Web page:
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#1
Old 09-05-2012, 07:32 PM
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monistat for dogs ear infection

My dog has a chronic ear infection.
The vet diagnosed it as bacteria and yeast.
The first time I got a ear flush and ear drops to use for 8 days. The infection cleared up and then about 4 days later came back.
I used the left over flush and drops and the infection went away, only to come back a few days later.
I tried a 50/50 peroxide/water flush.
I tried a 25/75 water/vinegar flush.
I took him back to the vet and got antibiotics, a different flush and told to finish up the last of the drops.
The infection cleared up, then back in a few days.
I've changed his food to a brand with no grains. He has food allergies and if I'm not careful he will get skin problems. He can't have beef, normally he gets lamb and rice, but I've switch to salmon with sweet potato. It smells awful but he loves it.
Now I am using tea tree oil diluted with water. It works as long as I flush his ear 3 times a day, but that is not a cure.
The infection doesn't seem to bother him, he doesn't scratch, it only seems to bother him when I treat it.

I've heard people swear by monistat. I've heard it doesn't work because it's a different kind of yeast.
Has anyone tried it and know if it works?
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#2
Old 09-05-2012, 11:03 PM
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When our dog had ear problems, we had to have a vet use a scope and remove many burrs and stickers from deep in his ear (he is a "digging" and "burrowing" breed). A few days of drops and problem went away and hasn't come back.

I would suggest that there is something down in there causing this infection.
#3
Old 09-06-2012, 08:03 AM
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That is an idea. My boy isn't a digger or burrower, he might get his feet dirty. That doesn't mean there's nothing down in there though.
I'll take him back and insist that the vet really check down in his ear. The vets don't like working with him too much because he's part shar-pei, it seems like they want to rush through checking him out.
#4
Old 09-06-2012, 09:43 AM
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Quote:
Originally Posted by sahirrnee View Post
That is an idea. My boy isn't a digger or burrower, he might get his feet dirty. That doesn't mean there's nothing down in there though.
I'll take him back and insist that the vet really check down in his ear. The vets don't like working with him too much because he's part shar-pei, it seems like they want to rush through checking him out.
I have a dog that the vets are afraid of, so I put a muzzle on her when she needs to go. It helps the vets do a more thorough job.
#5
Old 09-06-2012, 11:33 AM
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I have no idea if it works for dogs, but when my pigs have an ear infection I just dump a capful of rubbing alcohol into their ear every morning. Usually clears it up in a day or two.
#6
Old 09-06-2012, 12:01 PM
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OP, does your dog have floppy ears? If so you may need an antibiotic for the bacteria. Lotrimin drops for athletes foot works great for yeast though. I suspect it's cheaper. The Mometamax drops my vet prescribes work great for fungus and yeast, but it's crazy expensive. The yeast medication is the same as that in the Lotrimin. It also has a steroid for inflammation and gentamicin for the bacteria.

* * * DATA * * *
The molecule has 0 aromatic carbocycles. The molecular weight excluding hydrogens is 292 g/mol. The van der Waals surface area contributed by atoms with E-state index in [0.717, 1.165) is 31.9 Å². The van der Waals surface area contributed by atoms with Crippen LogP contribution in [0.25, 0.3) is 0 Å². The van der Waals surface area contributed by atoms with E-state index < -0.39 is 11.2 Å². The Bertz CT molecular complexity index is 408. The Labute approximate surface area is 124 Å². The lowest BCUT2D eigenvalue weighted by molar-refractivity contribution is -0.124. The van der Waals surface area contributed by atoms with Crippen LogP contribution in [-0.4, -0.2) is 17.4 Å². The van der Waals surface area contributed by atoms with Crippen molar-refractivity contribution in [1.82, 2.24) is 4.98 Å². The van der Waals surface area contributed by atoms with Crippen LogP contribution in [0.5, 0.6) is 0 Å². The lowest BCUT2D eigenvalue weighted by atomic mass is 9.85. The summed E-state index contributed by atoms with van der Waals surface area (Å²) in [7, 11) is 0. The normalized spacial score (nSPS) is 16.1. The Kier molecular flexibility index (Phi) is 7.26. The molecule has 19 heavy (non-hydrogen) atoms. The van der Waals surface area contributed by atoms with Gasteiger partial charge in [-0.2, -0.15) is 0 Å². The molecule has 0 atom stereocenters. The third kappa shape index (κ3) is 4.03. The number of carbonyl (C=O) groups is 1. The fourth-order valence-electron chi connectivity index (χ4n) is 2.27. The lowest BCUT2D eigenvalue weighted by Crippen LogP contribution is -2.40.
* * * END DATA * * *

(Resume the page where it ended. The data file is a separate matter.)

Anyone know of a way to get gentamicin without a vet prescription?
#7
Old 09-06-2012, 12:20 PM
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Why don't you call your vet and ask them about it?

There are several "people" medications you can give dogs. Pepto Bismol is one that comes to mind. I will call my vet and ask "What's the dosage for Imodium for a 75-pound dog?" And they'll put me on hold, get a vet tech, ask me a bunch of questions about what's going on with the dog and then either give me the correct dosage or suggest something else that might actually be more effective.

I had a dog once who got infected anal glands. We went through 2-3 courses of different antibiotics and it kept coming back. The vet was about to schedule a surgery to remove his anal glands, but gave one last ditch attempt with a fourth course of a different antibiotic. It cleared right up and my dog got to keep his anal glands. She even did a culture swab to figure out which would be the most effective drug to give. It turns out Clavimox was the only thing that ever worked on that dog. So maybe yours just needs to try a different med.
#8
Old 09-06-2012, 02:53 PM
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Quote:
Originally Posted by August West View Post
I have no idea if it works for dogs, but when my pigs have an ear infection I just dump a capful of rubbing alcohol into their ear every morning. Usually clears it up in a day or two.
I've heard about that but right now his ear is so sore I'm afraid it would really hurt.
#9
Old 09-06-2012, 02:57 PM
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Quote:
Originally Posted by BottledBlondJeanie View Post
OP, does your dog have floppy ears? If so you may need an antibiotic for the bacteria. Lotrimin drops for athletes foot works great for yeast though. I suspect it's cheaper. The Mometamax drops my vet prescribes work great for fungus and yeast, but it's crazy expensive. The yeast medication is the same as that in the Lotrimin. It also has a steroid for inflammation and gentamicin for the bacteria.

Anyone know of a way to get gentamicin without a vet prescription?
He has shar-pei ears, short, close to the head with folds. The wrinkles are the problem and shar-peis have narrow ear canals. His other half is pug, tiny ears. I'll try Lotrimin.